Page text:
The other positive memory was 7-8 years ago when me/his father along with Prajnesh met Ramesh Krishnan. At that time, we were discussing whether he should become a Pro player or not or he could be like one of us – go to college and start / manage a business as he comes from an affluent family. However, Prajnesh was confident and at that moment itself, mentioned the would like to become a professional player which showed his confidence and self-belief.
He was a very hard hitter. Ofcourse everyone needs to mature and it happens in different ages for different people. It’s good to start from a base of power. When you have the maturity come-in later, you can control your shots and you will reach a good balance.
Thoughts on his journey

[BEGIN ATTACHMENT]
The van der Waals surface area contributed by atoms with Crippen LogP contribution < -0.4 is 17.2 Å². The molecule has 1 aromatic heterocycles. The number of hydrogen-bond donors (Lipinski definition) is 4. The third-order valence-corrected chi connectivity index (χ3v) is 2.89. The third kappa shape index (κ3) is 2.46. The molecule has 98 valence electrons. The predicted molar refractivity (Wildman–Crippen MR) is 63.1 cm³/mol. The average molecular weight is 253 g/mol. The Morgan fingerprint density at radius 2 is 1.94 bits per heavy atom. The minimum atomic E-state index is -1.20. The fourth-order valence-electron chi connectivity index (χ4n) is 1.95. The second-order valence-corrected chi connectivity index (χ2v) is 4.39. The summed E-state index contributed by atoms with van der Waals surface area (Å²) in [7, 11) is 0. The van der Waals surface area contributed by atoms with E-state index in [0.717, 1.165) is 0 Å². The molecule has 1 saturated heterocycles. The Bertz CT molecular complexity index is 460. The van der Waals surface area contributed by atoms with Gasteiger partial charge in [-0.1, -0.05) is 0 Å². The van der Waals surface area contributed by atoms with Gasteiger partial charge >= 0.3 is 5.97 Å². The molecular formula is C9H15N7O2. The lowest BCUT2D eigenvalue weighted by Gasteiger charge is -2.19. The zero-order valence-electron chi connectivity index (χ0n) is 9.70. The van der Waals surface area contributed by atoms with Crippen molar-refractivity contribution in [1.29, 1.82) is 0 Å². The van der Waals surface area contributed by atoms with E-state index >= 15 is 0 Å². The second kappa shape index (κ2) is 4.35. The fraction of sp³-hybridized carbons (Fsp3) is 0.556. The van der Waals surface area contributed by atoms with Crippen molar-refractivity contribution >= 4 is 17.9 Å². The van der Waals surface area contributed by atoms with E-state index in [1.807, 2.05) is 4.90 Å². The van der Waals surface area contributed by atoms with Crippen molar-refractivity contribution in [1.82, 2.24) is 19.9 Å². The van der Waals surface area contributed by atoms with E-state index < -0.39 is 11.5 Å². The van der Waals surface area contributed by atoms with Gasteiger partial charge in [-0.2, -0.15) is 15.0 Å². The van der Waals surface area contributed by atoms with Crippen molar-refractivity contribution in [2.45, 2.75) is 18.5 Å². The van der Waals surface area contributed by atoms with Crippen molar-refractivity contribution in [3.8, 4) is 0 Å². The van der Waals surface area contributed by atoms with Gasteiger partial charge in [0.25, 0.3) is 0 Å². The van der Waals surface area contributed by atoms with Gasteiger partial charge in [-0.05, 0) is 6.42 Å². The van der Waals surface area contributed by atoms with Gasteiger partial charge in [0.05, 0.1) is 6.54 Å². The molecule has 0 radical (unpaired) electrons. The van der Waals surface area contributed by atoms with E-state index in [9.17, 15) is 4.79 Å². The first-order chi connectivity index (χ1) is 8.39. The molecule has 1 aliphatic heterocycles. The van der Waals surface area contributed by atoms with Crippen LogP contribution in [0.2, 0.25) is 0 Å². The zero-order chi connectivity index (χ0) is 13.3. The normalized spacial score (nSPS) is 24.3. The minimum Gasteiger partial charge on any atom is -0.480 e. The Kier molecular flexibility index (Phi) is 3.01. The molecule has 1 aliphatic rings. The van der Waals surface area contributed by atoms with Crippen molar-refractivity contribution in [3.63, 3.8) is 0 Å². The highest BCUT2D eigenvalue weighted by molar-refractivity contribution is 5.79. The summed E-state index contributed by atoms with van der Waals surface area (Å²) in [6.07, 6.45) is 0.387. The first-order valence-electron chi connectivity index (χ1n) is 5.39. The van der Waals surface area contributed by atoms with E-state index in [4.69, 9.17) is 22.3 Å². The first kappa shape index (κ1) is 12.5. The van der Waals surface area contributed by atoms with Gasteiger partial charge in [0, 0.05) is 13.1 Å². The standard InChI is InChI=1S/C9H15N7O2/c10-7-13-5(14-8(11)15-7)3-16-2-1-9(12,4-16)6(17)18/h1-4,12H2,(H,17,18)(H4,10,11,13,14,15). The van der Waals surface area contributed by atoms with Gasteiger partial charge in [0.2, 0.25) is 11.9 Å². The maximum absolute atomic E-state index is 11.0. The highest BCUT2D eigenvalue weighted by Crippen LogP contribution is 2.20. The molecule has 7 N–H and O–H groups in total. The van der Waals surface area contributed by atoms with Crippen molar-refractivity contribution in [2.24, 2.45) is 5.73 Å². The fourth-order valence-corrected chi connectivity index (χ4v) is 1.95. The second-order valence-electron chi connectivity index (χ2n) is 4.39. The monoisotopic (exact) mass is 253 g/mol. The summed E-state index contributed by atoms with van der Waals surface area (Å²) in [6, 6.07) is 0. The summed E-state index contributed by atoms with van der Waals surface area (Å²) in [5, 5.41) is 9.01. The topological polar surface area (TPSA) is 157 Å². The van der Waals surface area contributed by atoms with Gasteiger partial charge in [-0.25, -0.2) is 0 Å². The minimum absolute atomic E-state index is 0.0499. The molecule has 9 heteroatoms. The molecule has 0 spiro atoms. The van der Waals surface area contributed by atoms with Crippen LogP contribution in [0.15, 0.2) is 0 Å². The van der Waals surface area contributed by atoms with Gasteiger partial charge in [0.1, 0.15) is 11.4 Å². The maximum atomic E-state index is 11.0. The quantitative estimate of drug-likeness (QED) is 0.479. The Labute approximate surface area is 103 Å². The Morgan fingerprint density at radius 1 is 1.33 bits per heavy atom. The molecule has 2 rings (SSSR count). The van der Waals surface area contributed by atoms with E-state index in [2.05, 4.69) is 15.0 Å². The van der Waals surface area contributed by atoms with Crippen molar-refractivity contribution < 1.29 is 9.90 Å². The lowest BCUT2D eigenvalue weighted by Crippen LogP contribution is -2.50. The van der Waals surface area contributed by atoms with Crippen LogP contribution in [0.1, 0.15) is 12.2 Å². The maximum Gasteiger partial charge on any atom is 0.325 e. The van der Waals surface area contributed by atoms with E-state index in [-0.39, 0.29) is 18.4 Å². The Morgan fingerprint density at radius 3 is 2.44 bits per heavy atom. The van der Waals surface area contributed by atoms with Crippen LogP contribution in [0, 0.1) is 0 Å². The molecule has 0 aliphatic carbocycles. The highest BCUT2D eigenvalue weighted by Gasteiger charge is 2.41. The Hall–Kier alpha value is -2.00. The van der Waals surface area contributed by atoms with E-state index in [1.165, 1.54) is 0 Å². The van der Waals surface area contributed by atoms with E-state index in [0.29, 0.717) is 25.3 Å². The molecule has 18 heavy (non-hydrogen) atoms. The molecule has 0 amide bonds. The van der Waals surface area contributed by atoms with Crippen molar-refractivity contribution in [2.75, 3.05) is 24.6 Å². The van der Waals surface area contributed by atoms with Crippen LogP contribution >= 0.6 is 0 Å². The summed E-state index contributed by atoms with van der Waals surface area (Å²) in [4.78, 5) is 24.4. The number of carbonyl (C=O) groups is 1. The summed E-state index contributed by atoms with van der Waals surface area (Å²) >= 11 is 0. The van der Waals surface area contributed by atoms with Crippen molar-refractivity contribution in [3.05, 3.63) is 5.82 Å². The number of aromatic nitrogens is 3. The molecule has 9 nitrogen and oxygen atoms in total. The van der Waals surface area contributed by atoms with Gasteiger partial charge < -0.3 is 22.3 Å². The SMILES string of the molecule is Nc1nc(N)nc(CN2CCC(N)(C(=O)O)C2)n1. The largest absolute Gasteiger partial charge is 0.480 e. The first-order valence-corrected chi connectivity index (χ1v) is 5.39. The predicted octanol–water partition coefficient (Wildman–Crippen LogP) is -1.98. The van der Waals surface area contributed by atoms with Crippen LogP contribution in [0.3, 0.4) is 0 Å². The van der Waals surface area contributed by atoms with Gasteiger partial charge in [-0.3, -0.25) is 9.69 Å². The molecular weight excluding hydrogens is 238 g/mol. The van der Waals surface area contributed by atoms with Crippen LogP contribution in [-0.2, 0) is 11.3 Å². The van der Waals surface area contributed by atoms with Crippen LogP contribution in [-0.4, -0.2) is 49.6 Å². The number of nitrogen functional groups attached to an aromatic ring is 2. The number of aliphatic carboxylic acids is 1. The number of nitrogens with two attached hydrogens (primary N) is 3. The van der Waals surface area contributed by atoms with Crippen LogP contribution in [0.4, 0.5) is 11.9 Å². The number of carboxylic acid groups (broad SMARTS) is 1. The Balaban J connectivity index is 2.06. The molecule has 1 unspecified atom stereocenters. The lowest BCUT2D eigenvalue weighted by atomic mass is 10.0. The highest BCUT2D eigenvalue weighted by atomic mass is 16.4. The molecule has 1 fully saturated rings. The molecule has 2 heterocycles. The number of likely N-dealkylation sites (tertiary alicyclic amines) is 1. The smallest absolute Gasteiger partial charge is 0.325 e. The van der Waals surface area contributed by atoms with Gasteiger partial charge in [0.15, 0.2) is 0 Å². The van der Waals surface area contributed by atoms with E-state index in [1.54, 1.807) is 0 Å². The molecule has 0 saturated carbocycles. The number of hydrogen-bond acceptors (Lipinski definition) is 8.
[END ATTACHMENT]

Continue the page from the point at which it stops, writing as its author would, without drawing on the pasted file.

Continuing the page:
Prajnesh could have had this success at an earlier age like 23-25 if his progression from the National Finals was planned properly. He had several injury breaks, then he went to the US Collegiate Tennis for an year before moving to the Waske Tennis University.
I had first introduced the TNTA boys to the Alexander Waske Tennis-University. Took Sriram Balaji there and then several other boys like Jeevan and others went there too. It has made a huge difference to all these players.
Prajnesh is highly talented, got an explosive game with a big serve.
Generally the aspect of our Indian players is, we become the strongest at the age bracket of 25-30 while the others tend to reach that stage in the 20-25 age group. Now with the modern technology and the strength and the conditioning involved, one can play at a higher level till the age of 35. So Prajnesh has a good 5-6 years of top class tennis left.
I have been following almost every match of his and the improvement is visible. He has become much more offensive. His backhand is good now and his forehand is even stronger. He is improving in all aspects of his game including his physical qualities.
The biggest quality of Prajnesh which nobody probably realizes –